In the six months to 31 December 2012, Billabong posted a net loss of $536 million, as opposed to a $16 million profit recorded in the previous corresponding period.
The result included $567 million in impairments to the company’s brands and value, most of which was not in cash terms, Billabong said.
Revenue in the period dropped 17 % year-on-year, to $702 million, from $849 million.
Sales revenue fell in the period as conditions remained difficult, particularly in Europe and America.
Billabong will not be paying an interim dividend.
Chief executive Laura Inman said Billabong’s focus remains on simplification of the business, reducing costs and continuing to build a culture of transparency and accountability providing a platform for future growth for their brands.
She said the benefits of the company’s reduction in stores and suppliers would not be seen in the 2012/13 financial year.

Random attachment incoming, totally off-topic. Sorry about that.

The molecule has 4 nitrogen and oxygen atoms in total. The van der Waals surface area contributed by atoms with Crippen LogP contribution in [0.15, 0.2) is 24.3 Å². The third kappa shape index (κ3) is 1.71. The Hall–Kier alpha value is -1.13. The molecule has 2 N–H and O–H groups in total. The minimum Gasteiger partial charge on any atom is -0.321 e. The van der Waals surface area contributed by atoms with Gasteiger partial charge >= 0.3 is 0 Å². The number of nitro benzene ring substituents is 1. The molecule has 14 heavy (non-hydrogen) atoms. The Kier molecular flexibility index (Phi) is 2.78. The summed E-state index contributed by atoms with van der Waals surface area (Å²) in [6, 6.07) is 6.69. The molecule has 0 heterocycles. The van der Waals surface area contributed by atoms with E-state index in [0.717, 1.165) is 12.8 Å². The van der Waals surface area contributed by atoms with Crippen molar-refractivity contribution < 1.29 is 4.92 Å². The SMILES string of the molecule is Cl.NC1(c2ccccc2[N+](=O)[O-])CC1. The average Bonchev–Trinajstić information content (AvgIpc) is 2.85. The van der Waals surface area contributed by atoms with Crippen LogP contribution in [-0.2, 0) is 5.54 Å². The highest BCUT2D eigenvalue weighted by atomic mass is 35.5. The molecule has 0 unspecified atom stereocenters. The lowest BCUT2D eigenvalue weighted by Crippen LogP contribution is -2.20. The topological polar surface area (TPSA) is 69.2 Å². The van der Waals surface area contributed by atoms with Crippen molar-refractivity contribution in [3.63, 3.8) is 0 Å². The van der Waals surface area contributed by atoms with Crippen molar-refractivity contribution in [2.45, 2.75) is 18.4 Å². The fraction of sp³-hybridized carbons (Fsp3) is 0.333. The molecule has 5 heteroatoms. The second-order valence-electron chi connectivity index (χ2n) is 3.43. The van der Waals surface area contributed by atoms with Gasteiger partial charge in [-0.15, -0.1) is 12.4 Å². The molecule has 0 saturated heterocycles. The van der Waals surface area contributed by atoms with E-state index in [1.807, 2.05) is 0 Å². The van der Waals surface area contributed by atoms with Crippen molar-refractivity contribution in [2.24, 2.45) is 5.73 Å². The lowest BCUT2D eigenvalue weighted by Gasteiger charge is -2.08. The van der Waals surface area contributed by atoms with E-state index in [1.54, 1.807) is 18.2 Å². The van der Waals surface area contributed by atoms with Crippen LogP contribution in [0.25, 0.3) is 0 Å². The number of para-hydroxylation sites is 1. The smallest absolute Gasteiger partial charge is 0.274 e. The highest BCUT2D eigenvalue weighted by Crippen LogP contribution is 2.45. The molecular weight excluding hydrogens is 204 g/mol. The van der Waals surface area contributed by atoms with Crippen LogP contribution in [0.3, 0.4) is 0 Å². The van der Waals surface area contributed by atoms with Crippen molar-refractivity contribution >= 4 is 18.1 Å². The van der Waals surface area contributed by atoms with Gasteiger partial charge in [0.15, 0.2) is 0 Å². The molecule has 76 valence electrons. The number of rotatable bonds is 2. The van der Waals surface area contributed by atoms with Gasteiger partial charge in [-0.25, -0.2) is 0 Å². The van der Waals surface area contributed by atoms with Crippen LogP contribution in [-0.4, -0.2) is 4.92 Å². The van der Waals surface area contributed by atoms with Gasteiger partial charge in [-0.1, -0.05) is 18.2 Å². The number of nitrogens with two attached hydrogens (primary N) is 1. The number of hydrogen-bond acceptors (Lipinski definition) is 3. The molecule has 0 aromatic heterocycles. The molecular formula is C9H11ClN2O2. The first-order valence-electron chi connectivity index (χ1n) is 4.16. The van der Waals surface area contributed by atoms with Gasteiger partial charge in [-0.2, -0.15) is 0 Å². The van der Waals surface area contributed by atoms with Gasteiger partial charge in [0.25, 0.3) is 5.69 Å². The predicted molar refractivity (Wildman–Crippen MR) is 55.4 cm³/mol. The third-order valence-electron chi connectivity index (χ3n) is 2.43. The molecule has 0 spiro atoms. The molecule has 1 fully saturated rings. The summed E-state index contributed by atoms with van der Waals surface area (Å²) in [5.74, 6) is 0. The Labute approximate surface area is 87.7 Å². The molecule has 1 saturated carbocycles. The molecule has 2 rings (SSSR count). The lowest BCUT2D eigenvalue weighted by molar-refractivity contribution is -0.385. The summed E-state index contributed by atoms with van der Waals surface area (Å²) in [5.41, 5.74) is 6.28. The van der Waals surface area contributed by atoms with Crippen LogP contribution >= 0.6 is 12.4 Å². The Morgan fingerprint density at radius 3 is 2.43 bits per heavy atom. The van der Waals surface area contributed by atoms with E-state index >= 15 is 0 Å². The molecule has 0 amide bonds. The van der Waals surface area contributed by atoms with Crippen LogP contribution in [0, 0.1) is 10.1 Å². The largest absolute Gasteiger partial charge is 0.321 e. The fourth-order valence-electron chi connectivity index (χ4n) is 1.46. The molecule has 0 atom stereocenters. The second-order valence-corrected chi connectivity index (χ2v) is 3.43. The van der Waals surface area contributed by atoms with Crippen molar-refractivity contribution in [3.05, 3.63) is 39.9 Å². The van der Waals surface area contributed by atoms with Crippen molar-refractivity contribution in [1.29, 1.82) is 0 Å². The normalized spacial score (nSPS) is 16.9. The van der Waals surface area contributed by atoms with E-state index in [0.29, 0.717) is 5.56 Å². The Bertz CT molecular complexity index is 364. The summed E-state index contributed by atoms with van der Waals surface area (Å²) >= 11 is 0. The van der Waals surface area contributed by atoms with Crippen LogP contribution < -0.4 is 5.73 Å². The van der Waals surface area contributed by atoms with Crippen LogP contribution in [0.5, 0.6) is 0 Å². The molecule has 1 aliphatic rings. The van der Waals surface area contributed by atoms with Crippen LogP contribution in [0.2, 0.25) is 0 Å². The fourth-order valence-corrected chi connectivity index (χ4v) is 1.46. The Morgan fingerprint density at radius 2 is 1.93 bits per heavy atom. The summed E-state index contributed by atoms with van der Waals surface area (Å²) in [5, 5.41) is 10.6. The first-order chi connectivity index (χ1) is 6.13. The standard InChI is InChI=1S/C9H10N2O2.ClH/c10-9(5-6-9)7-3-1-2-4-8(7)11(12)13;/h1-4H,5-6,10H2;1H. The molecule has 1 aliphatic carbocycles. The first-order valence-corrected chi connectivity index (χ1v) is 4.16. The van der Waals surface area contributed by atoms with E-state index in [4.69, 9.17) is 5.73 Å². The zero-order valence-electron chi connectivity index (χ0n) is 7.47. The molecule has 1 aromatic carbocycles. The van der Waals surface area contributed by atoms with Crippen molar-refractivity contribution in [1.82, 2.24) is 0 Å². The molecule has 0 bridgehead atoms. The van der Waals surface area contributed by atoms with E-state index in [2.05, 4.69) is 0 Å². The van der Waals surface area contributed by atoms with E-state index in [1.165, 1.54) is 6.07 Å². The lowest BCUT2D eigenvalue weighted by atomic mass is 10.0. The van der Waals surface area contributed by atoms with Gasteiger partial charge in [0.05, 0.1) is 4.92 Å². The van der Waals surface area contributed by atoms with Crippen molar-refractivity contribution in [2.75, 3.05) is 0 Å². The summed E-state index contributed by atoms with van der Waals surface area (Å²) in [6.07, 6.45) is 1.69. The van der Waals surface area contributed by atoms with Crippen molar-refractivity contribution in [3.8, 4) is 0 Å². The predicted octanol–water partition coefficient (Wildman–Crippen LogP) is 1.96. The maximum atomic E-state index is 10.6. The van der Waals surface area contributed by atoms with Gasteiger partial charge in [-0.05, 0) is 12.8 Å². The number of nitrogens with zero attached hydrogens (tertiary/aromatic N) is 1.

Billabong began a company-wide restructure in August 2012 and has since closed 119 stores and significantly reduced its supplier numbers. A number of stores in South Africa were shut with even the legendary Corner Shop in Jeffreys Bay closing down.
“However, given the lead times, the benefits from reduction in supplier numbers and brand improvement strategies will not be seen in this financial year,” Ms Inman said.
In January, the company received a new joint takeover bid from US retailer VF Corporation and investment firm Altamont Capital Partners.
The $523 million offer matches an offer received in December from the Sycamore consortium led by US-based Billabong executive Paul Naude. This represents $ 1.10 per share.
Naude is a former professional surfer, and with his South African roots there is a lot of hope locally that the Billabong Pro will once again become a WCT event in Jeffreys Bay should his bid be successful.
There will not be even a 6 star WSQ event in Jeffreys Bay in 2013 and surfers like Jordy Smith will have no home ground advantage on the WCT once again this year.